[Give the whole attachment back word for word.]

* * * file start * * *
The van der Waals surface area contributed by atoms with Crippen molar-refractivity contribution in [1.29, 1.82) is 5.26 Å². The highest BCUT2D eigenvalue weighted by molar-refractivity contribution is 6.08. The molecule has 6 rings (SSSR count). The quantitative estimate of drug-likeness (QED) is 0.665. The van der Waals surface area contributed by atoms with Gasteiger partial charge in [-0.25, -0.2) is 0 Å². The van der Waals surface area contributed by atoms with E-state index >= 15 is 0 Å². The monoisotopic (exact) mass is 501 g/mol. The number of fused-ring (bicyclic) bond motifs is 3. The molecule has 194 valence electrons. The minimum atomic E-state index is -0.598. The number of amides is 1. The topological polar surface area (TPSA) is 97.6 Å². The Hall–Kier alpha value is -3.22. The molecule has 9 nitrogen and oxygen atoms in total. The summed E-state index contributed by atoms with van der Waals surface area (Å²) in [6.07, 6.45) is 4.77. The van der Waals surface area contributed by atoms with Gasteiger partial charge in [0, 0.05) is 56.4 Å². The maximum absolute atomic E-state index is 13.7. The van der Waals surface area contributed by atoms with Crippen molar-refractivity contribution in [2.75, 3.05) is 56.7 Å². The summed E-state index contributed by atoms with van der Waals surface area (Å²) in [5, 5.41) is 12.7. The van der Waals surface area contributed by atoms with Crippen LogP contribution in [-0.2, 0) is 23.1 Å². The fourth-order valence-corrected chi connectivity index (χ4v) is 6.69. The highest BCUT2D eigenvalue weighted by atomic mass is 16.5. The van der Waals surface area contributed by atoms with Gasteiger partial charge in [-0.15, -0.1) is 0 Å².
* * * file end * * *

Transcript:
The van der Waals surface area contributed by atoms with Crippen molar-refractivity contribution in [1.29, 1.82) is 5.26 Å². The highest BCUT2D eigenvalue weighted by molar-refractivity contribution is 6.08. The molecule has 6 rings (SSSR count). The quantitative estimate of drug-likeness (QED) is 0.665. The van der Waals surface area contributed by atoms with Gasteiger partial charge in [-0.25, -0.2) is 0 Å². The van der Waals surface area contributed by atoms with E-state index >= 15 is 0 Å². The monoisotopic (exact) mass is 501 g/mol. The number of fused-ring (bicyclic) bond motifs is 3. The molecule has 194 valence electrons. The minimum atomic E-state index is -0.598. The number of amides is 1. The topological polar surface area (TPSA) is 97.6 Å². The Hall–Kier alpha value is -3.22. The molecule has 9 nitrogen and oxygen atoms in total. The summed E-state index contributed by atoms with van der Waals surface area (Å²) in [6.07, 6.45) is 4.77. The van der Waals surface area contributed by atoms with Gasteiger partial charge in [0, 0.05) is 56.4 Å². The maximum absolute atomic E-state index is 13.7. The van der Waals surface area contributed by atoms with Crippen molar-refractivity contribution in [2.75, 3.05) is 56.7 Å². The summed E-state index contributed by atoms with van der Waals surface area (Å²) in [5, 5.41) is 12.7. The van der Waals surface area contributed by atoms with Crippen LogP contribution in [-0.2, 0) is 23.1 Å². The fourth-order valence-corrected chi connectivity index (χ4v) is 6.69. The highest BCUT2D eigenvalue weighted by atomic mass is 16.5. The van der Waals surface area contributed by atoms with Gasteiger partial charge in [-0.15, -0.1) is 0 Å².